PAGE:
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Social media can offer a different kind of conversation

Reprinted from the January/February 2012 issue of the Illinois School Board Journal

Faith Behr owns Behr Communications, specializing in school public relations and public affairs. She is a former vice-president with the Illinois Chapter of the National School Public Relations Associations, and blogs and tweets on public relations at and @faithbehr.

How many residents attend district school board meetings? Forums? Informal meet-and-greets? You may have seen attendance dwindling at these face-to-face events, but there’s another perhaps more powerful way to have a conversation with your constituents: social media.

Social media is an effective way to interact with time-strapped parents, residents and voters. You can share news, get a sense of what your constituents want and engage in a conversation. You can also share the complexities and nuances of board duties, champion a new program, help your audience make sense of complex material and get input for planning.

In the last year, many more school districts have boarded the social media bus, using Facebook, Twitter, YouTube, blogs and more.


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Four weeks of agony and counting

Two issues in recent weeks – the Penn State debacle and the Herman Cain scandal – remind me that it’s never good to keep secrets. And that cover-ups can be equally as heinous.

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The nexus of public relations and technology

We’ve been at this strange new intersection where communications and technology meet for a while now, and it looks like it’s a path that will undoubtedly always be intertwined.

In that spirit, Matt Fuller, director of technology at The Winnetka Public Schools, recently offered some easy tech tips to public relations directors on how to increase your digital footprint and branding, both internally and externally.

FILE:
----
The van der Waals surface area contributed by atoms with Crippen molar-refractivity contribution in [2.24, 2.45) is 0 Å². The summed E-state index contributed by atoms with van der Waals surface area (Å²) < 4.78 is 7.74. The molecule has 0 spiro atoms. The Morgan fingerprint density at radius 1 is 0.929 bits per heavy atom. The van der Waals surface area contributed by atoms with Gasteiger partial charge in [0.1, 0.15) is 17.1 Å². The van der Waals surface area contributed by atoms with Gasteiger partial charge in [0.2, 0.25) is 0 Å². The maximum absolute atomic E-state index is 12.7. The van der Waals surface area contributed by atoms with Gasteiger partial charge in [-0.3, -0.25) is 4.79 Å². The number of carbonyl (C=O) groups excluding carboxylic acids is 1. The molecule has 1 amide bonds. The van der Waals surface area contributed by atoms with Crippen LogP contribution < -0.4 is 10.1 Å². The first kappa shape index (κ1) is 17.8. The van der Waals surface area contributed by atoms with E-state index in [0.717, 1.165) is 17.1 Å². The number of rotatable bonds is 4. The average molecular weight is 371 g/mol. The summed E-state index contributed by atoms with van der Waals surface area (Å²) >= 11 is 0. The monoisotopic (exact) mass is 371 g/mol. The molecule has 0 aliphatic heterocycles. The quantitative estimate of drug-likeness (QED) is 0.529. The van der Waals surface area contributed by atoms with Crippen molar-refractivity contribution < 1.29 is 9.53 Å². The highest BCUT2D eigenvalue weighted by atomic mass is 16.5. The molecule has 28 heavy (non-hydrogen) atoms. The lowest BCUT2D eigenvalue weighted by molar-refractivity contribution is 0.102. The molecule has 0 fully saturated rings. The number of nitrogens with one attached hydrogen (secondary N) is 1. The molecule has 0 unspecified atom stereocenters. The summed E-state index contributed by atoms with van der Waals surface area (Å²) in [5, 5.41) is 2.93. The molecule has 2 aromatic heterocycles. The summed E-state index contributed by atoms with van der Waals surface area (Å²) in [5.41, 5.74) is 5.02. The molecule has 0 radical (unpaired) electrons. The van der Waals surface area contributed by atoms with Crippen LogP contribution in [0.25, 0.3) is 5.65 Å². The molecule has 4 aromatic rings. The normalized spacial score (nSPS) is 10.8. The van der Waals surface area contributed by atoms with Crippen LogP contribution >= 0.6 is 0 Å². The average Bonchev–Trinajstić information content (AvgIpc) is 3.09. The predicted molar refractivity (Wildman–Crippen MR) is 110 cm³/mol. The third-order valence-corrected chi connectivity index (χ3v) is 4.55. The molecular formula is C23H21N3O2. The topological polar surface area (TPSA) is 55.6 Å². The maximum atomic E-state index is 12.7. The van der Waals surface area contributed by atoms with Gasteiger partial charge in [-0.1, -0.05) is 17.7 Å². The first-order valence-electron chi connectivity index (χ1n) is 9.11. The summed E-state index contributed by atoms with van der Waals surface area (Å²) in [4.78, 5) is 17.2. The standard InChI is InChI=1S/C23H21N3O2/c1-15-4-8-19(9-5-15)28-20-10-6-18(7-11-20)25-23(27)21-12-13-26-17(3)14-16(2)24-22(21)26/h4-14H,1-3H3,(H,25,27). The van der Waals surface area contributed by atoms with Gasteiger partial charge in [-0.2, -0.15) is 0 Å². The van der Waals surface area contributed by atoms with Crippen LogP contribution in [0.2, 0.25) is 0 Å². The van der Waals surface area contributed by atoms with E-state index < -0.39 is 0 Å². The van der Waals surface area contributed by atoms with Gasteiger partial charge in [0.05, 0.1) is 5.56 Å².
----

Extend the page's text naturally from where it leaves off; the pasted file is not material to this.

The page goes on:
• Change all staff’s computer screen savers so that the organization’s RSS news feed flows onto the page. Each time the staff goes to their computers, they see updates of the organization’s news.
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What's in an online newsroom?

When I was a reporter, our newsroom was fascinated with some of the wacky press kits we received. The two I remember were the mailing tube with a puzzle to assemble and an event invitation folded into a diorama.

If you’re over 35, you probably remember the traditional press kits: paper folders with press releases, bios of administrators and board members, event listings, a fact sheet and photos. They were costly, cumbersome and of course, added to the pile on a journalist’s desk.

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Video will breathe life into your key messages

article by Peg Mannion

We know that YouTube is wildly popular – who hasn’t clicked on a YouTube link forwarded by a friend – but did you know it is the No. 2 search engine?  Organizations, from school districts and libraries to not-for-profits and small businesses, would be wise to harness the power of this popular communication tool to deliver their message.

Consider this:

  • In the U.S. we spend 4 hours 20 minutes viewing web video monthly.
  • Adults age 35 to 49 are the largest segment of the Internet video audience.
  • Adults age 25 to 34 are the largest segment of the mobile video audience.

- Nielsen Study, June 2011

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